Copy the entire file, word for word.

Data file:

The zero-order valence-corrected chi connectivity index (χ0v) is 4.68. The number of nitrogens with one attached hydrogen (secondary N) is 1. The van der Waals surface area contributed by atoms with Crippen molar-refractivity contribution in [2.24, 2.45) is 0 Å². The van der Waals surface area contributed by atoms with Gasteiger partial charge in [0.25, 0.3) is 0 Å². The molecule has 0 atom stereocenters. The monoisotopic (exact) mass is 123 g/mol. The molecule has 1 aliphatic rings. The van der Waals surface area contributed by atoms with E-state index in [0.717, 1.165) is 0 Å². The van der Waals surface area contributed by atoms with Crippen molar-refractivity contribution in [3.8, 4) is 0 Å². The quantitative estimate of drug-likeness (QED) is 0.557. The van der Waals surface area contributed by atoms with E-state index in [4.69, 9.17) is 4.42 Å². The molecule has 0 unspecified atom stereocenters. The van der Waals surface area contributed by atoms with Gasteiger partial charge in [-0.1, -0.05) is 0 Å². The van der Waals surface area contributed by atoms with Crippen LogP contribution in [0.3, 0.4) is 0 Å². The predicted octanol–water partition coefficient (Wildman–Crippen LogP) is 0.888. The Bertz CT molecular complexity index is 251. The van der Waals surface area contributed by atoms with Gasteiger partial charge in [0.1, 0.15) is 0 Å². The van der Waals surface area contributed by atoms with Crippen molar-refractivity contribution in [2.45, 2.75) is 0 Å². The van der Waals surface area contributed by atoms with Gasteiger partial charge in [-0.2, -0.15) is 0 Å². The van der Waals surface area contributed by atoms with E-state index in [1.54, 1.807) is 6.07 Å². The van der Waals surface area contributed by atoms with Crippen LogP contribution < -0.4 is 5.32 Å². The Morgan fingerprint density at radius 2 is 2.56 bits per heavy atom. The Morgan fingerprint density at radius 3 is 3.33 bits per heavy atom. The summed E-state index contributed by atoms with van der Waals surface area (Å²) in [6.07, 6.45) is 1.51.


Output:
The zero-order valence-corrected chi connectivity index (χ0v) is 4.68. The number of nitrogens with one attached hydrogen (secondary N) is 1. The van der Waals surface area contributed by atoms with Crippen molar-refractivity contribution in [2.24, 2.45) is 0 Å². The van der Waals surface area contributed by atoms with Gasteiger partial charge in [0.25, 0.3) is 0 Å². The molecule has 0 atom stereocenters. The monoisotopic (exact) mass is 123 g/mol. The molecule has 1 aliphatic rings. The van der Waals surface area contributed by atoms with E-state index in [0.717, 1.165) is 0 Å². The van der Waals surface area contributed by atoms with Crippen molar-refractivity contribution in [3.8, 4) is 0 Å². The quantitative estimate of drug-likeness (QED) is 0.557. The van der Waals surface area contributed by atoms with E-state index in [4.69, 9.17) is 4.42 Å². The molecule has 0 unspecified atom stereocenters. The van der Waals surface area contributed by atoms with Gasteiger partial charge in [-0.1, -0.05) is 0 Å². The van der Waals surface area contributed by atoms with Crippen LogP contribution in [0.3, 0.4) is 0 Å². The predicted octanol–water partition coefficient (Wildman–Crippen LogP) is 0.888. The Bertz CT molecular complexity index is 251. The van der Waals surface area contributed by atoms with Gasteiger partial charge in [0.1, 0.15) is 0 Å². The van der Waals surface area contributed by atoms with Crippen molar-refractivity contribution in [2.45, 2.75) is 0 Å². The van der Waals surface area contributed by atoms with Gasteiger partial charge in [-0.2, -0.15) is 0 Å². The van der Waals surface area contributed by atoms with E-state index in [1.54, 1.807) is 6.07 Å². The van der Waals surface area contributed by atoms with Crippen LogP contribution < -0.4 is 5.32 Å². The Morgan fingerprint density at radius 2 is 2.56 bits per heavy atom. The Morgan fingerprint density at radius 3 is 3.33 bits per heavy atom. The summed E-state index contributed by atoms with van der Waals surface area (Å²) in [6.07, 6.45) is 1.51.